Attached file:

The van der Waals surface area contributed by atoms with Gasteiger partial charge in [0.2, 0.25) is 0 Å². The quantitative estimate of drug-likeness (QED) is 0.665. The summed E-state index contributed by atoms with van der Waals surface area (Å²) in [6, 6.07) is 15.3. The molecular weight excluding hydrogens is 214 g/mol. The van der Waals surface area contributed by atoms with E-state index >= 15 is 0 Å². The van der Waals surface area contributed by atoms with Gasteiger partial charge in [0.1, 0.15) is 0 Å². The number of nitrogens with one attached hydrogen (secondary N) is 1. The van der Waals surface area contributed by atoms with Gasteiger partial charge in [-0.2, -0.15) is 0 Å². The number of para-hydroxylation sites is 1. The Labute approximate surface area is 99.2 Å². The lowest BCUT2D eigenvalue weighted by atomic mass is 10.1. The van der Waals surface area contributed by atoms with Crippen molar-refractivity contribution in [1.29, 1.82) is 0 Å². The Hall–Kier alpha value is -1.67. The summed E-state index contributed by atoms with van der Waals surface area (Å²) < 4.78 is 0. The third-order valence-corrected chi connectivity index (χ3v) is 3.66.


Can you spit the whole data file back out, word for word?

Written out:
The van der Waals surface area contributed by atoms with Gasteiger partial charge in [0.2, 0.25) is 0 Å². The quantitative estimate of drug-likeness (QED) is 0.665. The summed E-state index contributed by atoms with van der Waals surface area (Å²) in [6, 6.07) is 15.3. The molecular weight excluding hydrogens is 214 g/mol. The van der Waals surface area contributed by atoms with E-state index >= 15 is 0 Å². The van der Waals surface area contributed by atoms with Gasteiger partial charge in [0.1, 0.15) is 0 Å². The number of nitrogens with one attached hydrogen (secondary N) is 1. The van der Waals surface area contributed by atoms with Gasteiger partial charge in [-0.2, -0.15) is 0 Å². The number of para-hydroxylation sites is 1. The Labute approximate surface area is 99.2 Å². The lowest BCUT2D eigenvalue weighted by atomic mass is 10.1. The van der Waals surface area contributed by atoms with Crippen molar-refractivity contribution in [1.29, 1.82) is 0 Å². The Hall–Kier alpha value is -1.67. The summed E-state index contributed by atoms with van der Waals surface area (Å²) < 4.78 is 0. The third-order valence-corrected chi connectivity index (χ3v) is 3.66.